September 20, 2019
After reigning in the auto industry as the powertrain of choice for a century, the internal combustion engine is finally dying. Now even Daimler says that it is stopping development of new internal combustion engines to focus on electric cars.
The German automaker whose namesake, Gottlieb Daimler, is credited for having invented the prototype of the modern gasoline engine recently released its latest generation internal combustion engine and it might be its last.
According to German magazine Auto Motor und Sport, Daimler development chief Markus Schaefer said that they currently have no plans to develop a next-generation combustion engine and they are focusing on new electric powertrains.
While they will not invest in the development of new combustion engines, Schaefer reportedly noted that they still might work on some specific parts to improve on their existing engines.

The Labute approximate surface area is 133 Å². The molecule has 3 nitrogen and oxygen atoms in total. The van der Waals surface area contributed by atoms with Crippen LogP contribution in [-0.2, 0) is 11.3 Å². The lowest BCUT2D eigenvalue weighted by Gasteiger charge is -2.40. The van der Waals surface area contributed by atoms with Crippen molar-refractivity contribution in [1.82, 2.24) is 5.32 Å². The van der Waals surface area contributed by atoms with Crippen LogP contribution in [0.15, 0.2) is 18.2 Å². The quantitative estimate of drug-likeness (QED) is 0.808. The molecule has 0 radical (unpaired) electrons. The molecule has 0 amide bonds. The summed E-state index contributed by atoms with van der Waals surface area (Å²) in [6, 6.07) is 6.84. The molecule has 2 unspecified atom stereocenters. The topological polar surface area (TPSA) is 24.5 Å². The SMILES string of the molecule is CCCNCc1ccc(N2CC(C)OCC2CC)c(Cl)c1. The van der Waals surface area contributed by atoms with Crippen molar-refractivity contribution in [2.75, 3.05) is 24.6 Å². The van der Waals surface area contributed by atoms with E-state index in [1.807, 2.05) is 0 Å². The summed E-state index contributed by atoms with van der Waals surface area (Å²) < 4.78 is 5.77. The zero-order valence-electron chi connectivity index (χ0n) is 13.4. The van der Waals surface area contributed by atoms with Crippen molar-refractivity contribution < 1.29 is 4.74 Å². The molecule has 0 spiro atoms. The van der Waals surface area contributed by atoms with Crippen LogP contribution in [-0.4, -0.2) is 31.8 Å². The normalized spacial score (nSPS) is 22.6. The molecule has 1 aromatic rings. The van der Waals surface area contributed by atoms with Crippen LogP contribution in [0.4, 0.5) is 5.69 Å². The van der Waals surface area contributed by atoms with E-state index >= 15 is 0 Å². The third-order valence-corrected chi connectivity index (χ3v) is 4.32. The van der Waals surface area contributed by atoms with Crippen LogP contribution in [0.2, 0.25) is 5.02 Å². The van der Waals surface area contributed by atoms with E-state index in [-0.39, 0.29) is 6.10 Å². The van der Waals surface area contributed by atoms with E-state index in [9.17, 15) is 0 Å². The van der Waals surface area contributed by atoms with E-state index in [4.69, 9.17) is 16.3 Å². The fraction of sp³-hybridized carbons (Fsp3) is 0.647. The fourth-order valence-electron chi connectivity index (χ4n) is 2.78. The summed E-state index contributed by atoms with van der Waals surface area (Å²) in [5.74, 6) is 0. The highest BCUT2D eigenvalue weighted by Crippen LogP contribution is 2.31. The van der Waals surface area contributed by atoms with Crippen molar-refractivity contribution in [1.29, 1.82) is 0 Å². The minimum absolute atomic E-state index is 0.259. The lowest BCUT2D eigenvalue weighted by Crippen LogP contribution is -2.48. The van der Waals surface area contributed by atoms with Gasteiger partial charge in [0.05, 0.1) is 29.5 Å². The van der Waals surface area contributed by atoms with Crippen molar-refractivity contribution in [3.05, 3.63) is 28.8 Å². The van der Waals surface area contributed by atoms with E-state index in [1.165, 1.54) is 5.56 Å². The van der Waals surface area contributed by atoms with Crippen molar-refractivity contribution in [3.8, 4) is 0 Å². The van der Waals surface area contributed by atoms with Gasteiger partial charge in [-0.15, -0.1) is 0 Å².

In recent years, there have been signs that internal combustion engines were reaching their limits. It became increasingly clear when the entire industry was caught cheating to make it look like their diesel engines were actually more efficient and less polluting than they actually were.
Furthermore, generations of combustion engines have long development timelines and there are other factors that may render the investment worthless. For example, several countries are implementing or announcing their intentions to ban the sale of new gasoline and diesel-powered vehicles by 2040.
This is pushing automakers like VW and now Daimler, to rethink their longterm strategy for investing in powertrain development.
Daimler has previously announced plans for Mercedes-Benz and smart cars to offer electric versions of all car models by 2022. However, they still believe that a majority of their vehicles will still have an internal combustion engine at that time.
ARTICLE: Electrek.co | Daimler stops developing internal combustion engines to focus on electric cars
To be the first to hear about Project Updates, ASX Releases, Company News and more – CLICK HERE to subscribe to the Orocobre eNewsletter